(This is my latest installment to Patti Abbott’s Friday Forgotten Books. Head on over to her blog for the complete list.)
I love coffee. No, not the brown, tasteless sludge you find in offices worldwide or the dreck you buy in supermarkets. I’m talking real coffee. I love looking at the beans and seeing the color of the roasted bean, knowing what kind of brew it will make. I love going to coffee stores and discussing coffee, especially the country where the beans were grown and knowing the characteristics of different regional beans and roasts. I love the smell of freshly-ground beans, an intoxicating aroma the is at once earthy and industrial. I love the dark, frothy elixir you get when you make coffee using a French press. I love looking at the surface of my coffee in my mug, catching the light, and seeing the slick oil floating on the surface. I love slurping hot, black coffee (yes, slurping) and bringing in some air to accentuate the flavor of the coffee on my tongue.
I just love coffee. Mark Pendergrast does too and he wrote a book about it: Uncommon Grounds: The History of Coffee and How It Transformed Our World. The book opens in a place I’d love to visit: a coffee plantation in Guatemala. The intricate care Pendergrast takes when he describes the plantation literally puts you there, right next to him. From there, he takes you on a tour of time and history as he lays out the origins of coffee in Ethiopia (dancing goats anyone?) up to the modern faux coffeehouse experience of Starbucks and its imitators.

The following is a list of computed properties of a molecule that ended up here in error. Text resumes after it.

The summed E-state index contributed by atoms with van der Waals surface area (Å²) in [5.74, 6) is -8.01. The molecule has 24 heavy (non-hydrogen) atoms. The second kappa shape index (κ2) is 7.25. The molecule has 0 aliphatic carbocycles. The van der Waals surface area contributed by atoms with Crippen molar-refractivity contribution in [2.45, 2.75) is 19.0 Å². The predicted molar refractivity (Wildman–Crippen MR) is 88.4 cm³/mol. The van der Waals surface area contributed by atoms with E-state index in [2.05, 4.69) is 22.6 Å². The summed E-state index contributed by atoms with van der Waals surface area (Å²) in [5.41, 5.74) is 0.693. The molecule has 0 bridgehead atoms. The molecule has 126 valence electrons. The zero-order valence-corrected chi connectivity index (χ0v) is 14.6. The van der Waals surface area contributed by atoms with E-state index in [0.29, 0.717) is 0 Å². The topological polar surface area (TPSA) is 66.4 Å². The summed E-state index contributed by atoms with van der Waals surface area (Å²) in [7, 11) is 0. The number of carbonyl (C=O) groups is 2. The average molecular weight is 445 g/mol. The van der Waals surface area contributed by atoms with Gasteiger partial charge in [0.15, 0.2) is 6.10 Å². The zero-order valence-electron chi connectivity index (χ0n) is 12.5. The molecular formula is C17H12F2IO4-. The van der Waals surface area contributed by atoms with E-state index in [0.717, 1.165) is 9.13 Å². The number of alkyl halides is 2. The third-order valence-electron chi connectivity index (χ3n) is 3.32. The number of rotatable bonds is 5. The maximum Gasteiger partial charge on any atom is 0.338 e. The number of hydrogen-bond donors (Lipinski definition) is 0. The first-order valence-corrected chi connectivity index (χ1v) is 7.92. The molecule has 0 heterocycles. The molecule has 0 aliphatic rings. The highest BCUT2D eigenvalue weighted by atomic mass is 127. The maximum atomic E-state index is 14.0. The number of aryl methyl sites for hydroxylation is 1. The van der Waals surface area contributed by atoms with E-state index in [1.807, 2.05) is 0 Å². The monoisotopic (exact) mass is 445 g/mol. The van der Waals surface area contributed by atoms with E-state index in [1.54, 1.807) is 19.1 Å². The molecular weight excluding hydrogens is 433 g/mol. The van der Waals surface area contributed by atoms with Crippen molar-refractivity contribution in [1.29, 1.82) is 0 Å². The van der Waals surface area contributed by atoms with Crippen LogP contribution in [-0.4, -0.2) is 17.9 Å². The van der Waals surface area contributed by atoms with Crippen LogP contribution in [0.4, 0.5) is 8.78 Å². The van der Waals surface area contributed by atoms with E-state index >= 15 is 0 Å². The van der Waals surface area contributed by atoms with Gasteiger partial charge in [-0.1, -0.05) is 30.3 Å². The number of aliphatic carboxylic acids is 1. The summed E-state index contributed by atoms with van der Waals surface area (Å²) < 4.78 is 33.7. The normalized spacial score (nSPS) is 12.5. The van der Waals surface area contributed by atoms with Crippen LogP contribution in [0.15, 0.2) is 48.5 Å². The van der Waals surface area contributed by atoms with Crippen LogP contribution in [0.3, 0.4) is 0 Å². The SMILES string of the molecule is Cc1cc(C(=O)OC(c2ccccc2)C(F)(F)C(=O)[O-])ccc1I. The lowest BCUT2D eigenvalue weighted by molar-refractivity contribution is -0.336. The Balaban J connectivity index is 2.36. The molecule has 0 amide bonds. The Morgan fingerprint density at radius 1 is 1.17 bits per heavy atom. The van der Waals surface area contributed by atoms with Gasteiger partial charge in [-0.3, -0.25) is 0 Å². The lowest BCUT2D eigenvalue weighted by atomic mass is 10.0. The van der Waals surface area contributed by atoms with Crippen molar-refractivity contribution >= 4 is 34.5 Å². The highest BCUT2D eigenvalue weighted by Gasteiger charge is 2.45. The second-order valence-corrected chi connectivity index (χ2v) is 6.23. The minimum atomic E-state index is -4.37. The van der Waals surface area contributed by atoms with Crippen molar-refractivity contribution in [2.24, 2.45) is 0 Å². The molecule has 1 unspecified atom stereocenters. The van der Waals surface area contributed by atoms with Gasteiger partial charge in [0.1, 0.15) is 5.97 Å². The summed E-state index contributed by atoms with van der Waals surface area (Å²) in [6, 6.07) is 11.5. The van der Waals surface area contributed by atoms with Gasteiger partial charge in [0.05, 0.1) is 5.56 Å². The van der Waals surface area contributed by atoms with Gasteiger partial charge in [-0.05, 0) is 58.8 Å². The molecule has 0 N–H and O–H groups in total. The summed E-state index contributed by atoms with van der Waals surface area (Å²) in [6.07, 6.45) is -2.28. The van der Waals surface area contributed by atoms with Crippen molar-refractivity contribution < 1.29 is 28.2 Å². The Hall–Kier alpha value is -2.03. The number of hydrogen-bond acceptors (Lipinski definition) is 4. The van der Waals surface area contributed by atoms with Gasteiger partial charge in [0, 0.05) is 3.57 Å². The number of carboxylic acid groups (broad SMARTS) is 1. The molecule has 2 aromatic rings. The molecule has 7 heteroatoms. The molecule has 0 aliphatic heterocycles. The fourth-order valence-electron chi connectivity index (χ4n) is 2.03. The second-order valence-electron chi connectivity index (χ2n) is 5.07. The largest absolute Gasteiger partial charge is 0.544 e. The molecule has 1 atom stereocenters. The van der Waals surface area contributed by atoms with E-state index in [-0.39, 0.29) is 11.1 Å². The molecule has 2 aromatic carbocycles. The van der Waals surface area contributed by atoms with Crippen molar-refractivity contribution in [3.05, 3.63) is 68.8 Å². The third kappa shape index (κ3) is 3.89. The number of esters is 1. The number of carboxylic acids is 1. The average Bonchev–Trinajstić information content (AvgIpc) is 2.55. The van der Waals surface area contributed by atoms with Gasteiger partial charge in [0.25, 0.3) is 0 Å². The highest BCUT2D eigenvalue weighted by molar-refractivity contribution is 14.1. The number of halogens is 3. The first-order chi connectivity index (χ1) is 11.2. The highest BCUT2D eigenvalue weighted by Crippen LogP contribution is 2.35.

In a history we kind of know tangentially, it’s interesting to note when certain persons or things (Jim Folger, Maxwell House, Sanka) step on the coffee’s stage. Perhaps the keenest pleasure is learning the origins of certain phrases we’ve heard and used all our lives (depending on how old you are). Take Maxwell House’s “Good to the last drop” slogan. According to legend, Teddy Roosevelt is said to have uttered the famous phrase that became synonymous with the brand. Who can argue with TR?
It’s not all about selling. Pendergrast also writes about the social undercurrent of coffee and the revolutionary tendency prevalent in European coffeehouses across the centuries. He relates in detail the economics of coffee growing and production, the poor conditions of the growers and the opulent riches of the sellers. Even during these slower passages where you just get numbers, it’s not boring. It’s fascinating to learn all the details of what is basically a worldwide drug.
Pendergrast closes the book by describing how to brew perfect coffee. Other than roasting my own coffee beans, he and I pretty much make our coffee the same way. Uncommon Grounds is a wonderful book for any coffee connoisseur. If you’re not yet a connoisseur, you will be by the end of this book. I recommend the book highly.
And this from a tea guy.